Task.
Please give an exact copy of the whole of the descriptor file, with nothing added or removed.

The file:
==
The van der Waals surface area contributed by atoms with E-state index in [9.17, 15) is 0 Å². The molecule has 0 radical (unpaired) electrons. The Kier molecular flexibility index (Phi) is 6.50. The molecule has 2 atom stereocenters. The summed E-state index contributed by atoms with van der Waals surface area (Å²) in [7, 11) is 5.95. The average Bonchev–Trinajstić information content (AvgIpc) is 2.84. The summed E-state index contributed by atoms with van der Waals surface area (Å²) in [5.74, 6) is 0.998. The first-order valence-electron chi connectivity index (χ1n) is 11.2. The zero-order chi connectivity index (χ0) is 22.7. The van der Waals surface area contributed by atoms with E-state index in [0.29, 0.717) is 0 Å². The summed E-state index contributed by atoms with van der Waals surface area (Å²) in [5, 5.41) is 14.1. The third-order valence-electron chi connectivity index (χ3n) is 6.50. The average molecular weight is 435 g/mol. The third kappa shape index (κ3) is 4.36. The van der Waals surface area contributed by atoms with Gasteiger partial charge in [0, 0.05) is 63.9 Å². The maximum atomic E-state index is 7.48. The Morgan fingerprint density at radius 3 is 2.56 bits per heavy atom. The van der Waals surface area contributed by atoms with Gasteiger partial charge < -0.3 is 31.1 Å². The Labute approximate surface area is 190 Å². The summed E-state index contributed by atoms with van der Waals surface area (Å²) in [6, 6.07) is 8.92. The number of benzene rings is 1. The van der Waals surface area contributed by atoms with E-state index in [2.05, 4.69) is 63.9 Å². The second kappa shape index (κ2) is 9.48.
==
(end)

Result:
The van der Waals surface area contributed by atoms with E-state index in [9.17, 15) is 0 Å². The molecule has 0 radical (unpaired) electrons. The Kier molecular flexibility index (Phi) is 6.50. The molecule has 2 atom stereocenters. The summed E-state index contributed by atoms with van der Waals surface area (Å²) in [7, 11) is 5.95. The average Bonchev–Trinajstić information content (AvgIpc) is 2.84. The summed E-state index contributed by atoms with van der Waals surface area (Å²) in [5.74, 6) is 0.998. The first-order valence-electron chi connectivity index (χ1n) is 11.2. The zero-order chi connectivity index (χ0) is 22.7. The van der Waals surface area contributed by atoms with E-state index in [0.29, 0.717) is 0 Å². The summed E-state index contributed by atoms with van der Waals surface area (Å²) in [5, 5.41) is 14.1. The third-order valence-electron chi connectivity index (χ3n) is 6.50. The average molecular weight is 435 g/mol. The third kappa shape index (κ3) is 4.36. The van der Waals surface area contributed by atoms with Gasteiger partial charge in [0, 0.05) is 63.9 Å². The maximum atomic E-state index is 7.48. The Morgan fingerprint density at radius 3 is 2.56 bits per heavy atom. The van der Waals surface area contributed by atoms with Gasteiger partial charge < -0.3 is 31.1 Å². The Labute approximate surface area is 190 Å². The summed E-state index contributed by atoms with van der Waals surface area (Å²) in [6, 6.07) is 8.92. The number of benzene rings is 1. The van der Waals surface area contributed by atoms with E-state index in [2.05, 4.69) is 63.9 Å². The second kappa shape index (κ2) is 9.48.